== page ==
In my ongoing preoccupation with turning the universal into the parochial, it wasn’t difficult to determine which historical eclipse had the biggest impact on Salem, which was just on the southwest border of the total blackout zone of the eclipse of August 31, 1932. This eclipse cut a diagonal swath through New England from Montreal to Provincetown, and people converged in the White Mountains, Cape Ann and Cape Cod for viewing: there were special eclipse “packages” and special eclipse trains, and more than one observer pointed out that the frenzy was serving as a distraction from the Depression. In Salem, the shops closed at 1:00 in the afternoon on the 31st (which was a Wednesday), as everyone departed for Gloucester–apparently not content to be in the 99% zone! The headlines leading up to the 1932 eclipse were not too different than those today: watch out for your eyes, watch out for your chickens (perhaps there was more emphasis on chickens then), the best viewing places, why the scientists are so excited. I do think there was more “eclipse ephemera” produced then, but it was a period of paper.
August 1932 headlines from the Boston Daily Globe: eclipse ephemera from the Cole Collection at the Hopkins Observatory at Williams College.
The viewing experience seems to have been uneven across New England on August 31, 1932: clouds and rain prevailed in some places, inspiring my favorite September 1 headlines: Long Awaited Eclipse is Partially Eclipsed (or some variation thereof). I have no doubt that people had fun on the New Haven Railroad’s special Eclipse Train, however, on which they could see night-time when it’s day in New England as you play. Strange things were reported for days afterwards: chickens (very sensitive to eclipses, apparently) laid eggs that bore an imprint of the corona, which appeared on several glass windows around the region as well. In my hometown of York Harbor, Maine, the artist Henry Russell Butler, who had traveled across the country in order to capture the previous three eclipses on canvas, was thrilled to see one appear in his backyard. Photography had long been able to capture eclipses, but paint still worked too.
North Adams Transcript and New York Times headlines, September 1, 1932; New Haven Railroad Eclipse Train poster by John Held Jr., Swann’s Auctions; Henry Russell Butler, Solar Eclipse, 1932, Princeton University Art Museum, gift of David H. McAlpin, Class of 1920.
If you’re even somewhat familiar with my blog you can probably tell that the Salem Witch Trials, both past and present, is a continuous preoccupation/irritant for me. This is as much due to my residence as my paradoxical perspective: as a historian trained in early modern European history (when as many as 60,000 people were executed for witchcraft and roughly half that number put on trial), I just can’t understand why this very late and relatively small trial has been blown up into this epic and enduring event, by both academic historians and witchcraft entrepreneurs alike (well maybe I can understand the latter’s motivations). Yet there is such still such profound ignorance and misunderstanding about this event, which I think fuels its constant exploitation. This past week was a big week in Salem Witch Trial history, with the verification of Proctor’s Ledge as the execution site for the victims of 1692 by a team of dedicated scholars, authors and advocates: a disclosure that went viral pretty quickly. I tried to follow the coverage, from the very good Salem News and BostonGlobestories to the pieces in national and digital venues like USA Todayand the HuffingtonPost, but because the latter were clearly based on the former (and the very substantive press release put out the Gallows Hill Project) I pretty quickly turned my attention to reactions (comments) in general and local reactions in particular. It appears that it is just about impossible for most people to view history without a 21st-century lens, so most of the comments were predictable: the “witches” executed on that site were the victims of today’s “Puritans”(evangelical Christians, Republicans, leftist Liberals, Hillary Clinton supporters, ISIS/ISIL–depending on your perspective). As you can imagine, this got old pretty quickly so I turned to local reactions, expecting more specificity and engagement. I got that, along with the sense of “is this news?”, which I see as a real tribute to meticulous work of Sidney Perley, who identified Proctor’s Ledge as the execution site nearly a century ago. Perley’s contributions were emphasized in the Gallow Hill Project press release as well, and since he is sharing the spotlight, I thought we should see him: pictured on Proctor’s Ledge in 1921 (from an article in The Collections of the Danvers Historical Society, Volume 9, 1921, edited by Harriet Silvester Tapley).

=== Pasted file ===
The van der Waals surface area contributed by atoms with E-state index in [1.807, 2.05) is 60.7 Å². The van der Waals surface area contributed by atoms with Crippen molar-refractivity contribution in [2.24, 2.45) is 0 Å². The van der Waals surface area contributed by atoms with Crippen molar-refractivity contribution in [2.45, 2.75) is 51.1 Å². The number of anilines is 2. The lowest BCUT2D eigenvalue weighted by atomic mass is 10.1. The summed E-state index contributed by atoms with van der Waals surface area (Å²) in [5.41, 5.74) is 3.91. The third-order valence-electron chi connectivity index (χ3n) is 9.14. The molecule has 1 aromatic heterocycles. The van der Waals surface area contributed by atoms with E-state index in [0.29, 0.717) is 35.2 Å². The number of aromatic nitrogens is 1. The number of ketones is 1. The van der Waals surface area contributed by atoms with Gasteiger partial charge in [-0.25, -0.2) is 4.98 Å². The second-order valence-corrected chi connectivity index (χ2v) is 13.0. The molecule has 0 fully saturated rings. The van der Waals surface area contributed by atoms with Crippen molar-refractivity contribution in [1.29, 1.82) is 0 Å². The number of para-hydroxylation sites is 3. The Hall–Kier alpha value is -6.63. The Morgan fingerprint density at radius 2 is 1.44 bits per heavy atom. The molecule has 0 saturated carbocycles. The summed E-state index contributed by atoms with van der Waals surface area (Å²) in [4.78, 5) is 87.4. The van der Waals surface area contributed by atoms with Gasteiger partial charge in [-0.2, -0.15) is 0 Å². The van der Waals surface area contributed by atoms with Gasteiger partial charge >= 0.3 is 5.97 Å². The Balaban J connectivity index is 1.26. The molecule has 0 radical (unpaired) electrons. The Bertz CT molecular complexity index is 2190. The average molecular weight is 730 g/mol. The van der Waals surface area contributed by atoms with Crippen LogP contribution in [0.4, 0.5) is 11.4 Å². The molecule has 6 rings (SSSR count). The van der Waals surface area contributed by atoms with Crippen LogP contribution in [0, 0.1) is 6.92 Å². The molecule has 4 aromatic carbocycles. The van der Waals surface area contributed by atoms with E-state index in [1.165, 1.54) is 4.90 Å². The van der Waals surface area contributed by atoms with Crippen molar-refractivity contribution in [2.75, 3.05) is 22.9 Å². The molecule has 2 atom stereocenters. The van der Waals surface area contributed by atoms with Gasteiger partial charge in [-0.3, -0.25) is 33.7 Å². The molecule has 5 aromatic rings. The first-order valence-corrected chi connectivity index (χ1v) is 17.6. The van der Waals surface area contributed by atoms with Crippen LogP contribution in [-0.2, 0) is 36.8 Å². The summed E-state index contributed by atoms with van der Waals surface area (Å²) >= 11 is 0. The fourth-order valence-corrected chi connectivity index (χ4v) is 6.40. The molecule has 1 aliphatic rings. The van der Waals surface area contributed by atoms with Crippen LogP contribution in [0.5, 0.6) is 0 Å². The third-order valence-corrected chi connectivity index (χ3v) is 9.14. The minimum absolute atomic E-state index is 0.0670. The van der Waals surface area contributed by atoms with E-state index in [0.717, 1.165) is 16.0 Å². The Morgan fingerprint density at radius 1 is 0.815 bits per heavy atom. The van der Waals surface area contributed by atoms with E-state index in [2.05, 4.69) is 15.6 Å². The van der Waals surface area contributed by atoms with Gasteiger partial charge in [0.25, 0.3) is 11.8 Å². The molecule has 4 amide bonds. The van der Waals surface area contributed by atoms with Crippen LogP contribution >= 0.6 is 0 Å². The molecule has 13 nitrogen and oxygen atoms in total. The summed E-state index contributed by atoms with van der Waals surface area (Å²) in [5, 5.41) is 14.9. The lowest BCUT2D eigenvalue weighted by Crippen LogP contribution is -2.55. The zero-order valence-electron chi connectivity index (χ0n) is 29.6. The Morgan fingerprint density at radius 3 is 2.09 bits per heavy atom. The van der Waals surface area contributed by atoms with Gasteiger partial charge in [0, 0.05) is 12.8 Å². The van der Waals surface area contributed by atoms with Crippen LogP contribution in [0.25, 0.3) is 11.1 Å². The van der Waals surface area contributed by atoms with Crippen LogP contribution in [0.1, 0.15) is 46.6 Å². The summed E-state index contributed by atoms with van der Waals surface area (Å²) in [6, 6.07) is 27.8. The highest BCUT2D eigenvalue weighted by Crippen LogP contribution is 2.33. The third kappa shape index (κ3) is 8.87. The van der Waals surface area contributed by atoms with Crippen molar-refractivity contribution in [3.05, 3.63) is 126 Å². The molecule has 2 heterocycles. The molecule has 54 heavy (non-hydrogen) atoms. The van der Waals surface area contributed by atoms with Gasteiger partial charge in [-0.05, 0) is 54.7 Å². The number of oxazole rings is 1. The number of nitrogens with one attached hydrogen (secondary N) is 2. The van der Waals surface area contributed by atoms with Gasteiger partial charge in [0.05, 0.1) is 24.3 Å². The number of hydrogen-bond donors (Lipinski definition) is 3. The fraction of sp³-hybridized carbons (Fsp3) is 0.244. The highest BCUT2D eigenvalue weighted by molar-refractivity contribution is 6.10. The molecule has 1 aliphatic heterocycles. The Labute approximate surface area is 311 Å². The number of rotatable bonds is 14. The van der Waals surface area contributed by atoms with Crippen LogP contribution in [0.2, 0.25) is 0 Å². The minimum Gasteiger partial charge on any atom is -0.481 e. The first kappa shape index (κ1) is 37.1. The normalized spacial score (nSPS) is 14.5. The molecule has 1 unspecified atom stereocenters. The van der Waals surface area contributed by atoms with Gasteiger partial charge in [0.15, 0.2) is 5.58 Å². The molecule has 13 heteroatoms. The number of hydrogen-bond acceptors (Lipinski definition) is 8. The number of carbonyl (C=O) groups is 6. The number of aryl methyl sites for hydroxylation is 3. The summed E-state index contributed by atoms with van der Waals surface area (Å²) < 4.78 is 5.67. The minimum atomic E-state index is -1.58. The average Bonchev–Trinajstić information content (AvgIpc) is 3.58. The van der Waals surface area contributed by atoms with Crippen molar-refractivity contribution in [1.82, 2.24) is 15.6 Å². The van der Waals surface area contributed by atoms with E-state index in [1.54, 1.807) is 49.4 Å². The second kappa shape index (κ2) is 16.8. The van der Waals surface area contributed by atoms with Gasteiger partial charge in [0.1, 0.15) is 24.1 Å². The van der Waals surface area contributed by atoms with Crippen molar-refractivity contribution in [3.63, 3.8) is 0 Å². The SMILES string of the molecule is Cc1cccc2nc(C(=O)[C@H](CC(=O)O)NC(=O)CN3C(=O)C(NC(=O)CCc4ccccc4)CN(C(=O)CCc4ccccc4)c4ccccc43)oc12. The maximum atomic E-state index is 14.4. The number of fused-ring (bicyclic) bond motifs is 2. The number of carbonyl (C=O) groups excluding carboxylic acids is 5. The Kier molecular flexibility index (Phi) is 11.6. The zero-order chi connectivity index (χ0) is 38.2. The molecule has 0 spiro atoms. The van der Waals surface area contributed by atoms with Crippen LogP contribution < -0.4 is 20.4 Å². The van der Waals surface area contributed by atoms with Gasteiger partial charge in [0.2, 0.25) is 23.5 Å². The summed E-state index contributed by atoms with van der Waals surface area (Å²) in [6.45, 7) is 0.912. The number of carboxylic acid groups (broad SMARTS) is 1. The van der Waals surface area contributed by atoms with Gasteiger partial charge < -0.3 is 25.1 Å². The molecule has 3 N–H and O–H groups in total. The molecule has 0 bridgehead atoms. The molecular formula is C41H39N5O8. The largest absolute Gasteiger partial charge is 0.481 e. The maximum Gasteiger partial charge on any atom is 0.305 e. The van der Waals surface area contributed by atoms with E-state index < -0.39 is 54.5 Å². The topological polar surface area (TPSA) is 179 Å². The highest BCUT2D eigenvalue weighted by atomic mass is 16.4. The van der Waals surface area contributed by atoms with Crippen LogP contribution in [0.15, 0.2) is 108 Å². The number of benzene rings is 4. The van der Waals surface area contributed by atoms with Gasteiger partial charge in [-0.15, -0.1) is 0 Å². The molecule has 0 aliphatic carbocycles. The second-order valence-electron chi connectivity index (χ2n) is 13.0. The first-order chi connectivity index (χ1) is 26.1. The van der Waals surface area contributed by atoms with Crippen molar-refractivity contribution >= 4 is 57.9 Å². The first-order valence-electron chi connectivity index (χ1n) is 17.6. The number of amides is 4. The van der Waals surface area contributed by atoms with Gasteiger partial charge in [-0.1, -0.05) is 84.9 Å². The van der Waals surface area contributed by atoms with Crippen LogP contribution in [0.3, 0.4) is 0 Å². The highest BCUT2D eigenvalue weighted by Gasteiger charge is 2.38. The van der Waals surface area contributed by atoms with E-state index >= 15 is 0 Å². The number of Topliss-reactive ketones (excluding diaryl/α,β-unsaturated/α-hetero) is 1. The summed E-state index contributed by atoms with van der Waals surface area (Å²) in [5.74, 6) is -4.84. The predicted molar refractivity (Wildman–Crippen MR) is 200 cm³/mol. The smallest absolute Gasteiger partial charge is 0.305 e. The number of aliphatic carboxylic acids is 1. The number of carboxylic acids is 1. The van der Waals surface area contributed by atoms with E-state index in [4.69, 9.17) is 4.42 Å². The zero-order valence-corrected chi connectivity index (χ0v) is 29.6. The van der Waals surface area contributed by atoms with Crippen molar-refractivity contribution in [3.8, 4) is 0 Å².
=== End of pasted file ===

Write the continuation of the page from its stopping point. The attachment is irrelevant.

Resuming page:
Beyond the we knew that sentiment, what else did I glean from local reactions to this news? Here follows a very random and impressionistic sampling of the good, the bad, and the ugly:
The Good: lots of descendants clearly wanted to weigh in with their ancestor’s story. This discovery/confirmation was clearly very relevant to them. I was also happy to see a real debate emerge about memorialization and what should be done with the site–more on that below.
The Bad: there’s still a lot of confusion out there, despite the prolific scholarship. People still refer to witch-burnings, ergotism will never die, and the Salem Village (present-day Danvers) origins of the accusations do not seem to be fully grasped, still.
The Ugly (or just silly): as Proctor’s Ledge is located right behind a Walgreens’ parking lot, there are lots of Walgreens jokes out there–you know, “the corner of happy and heresy”, etc.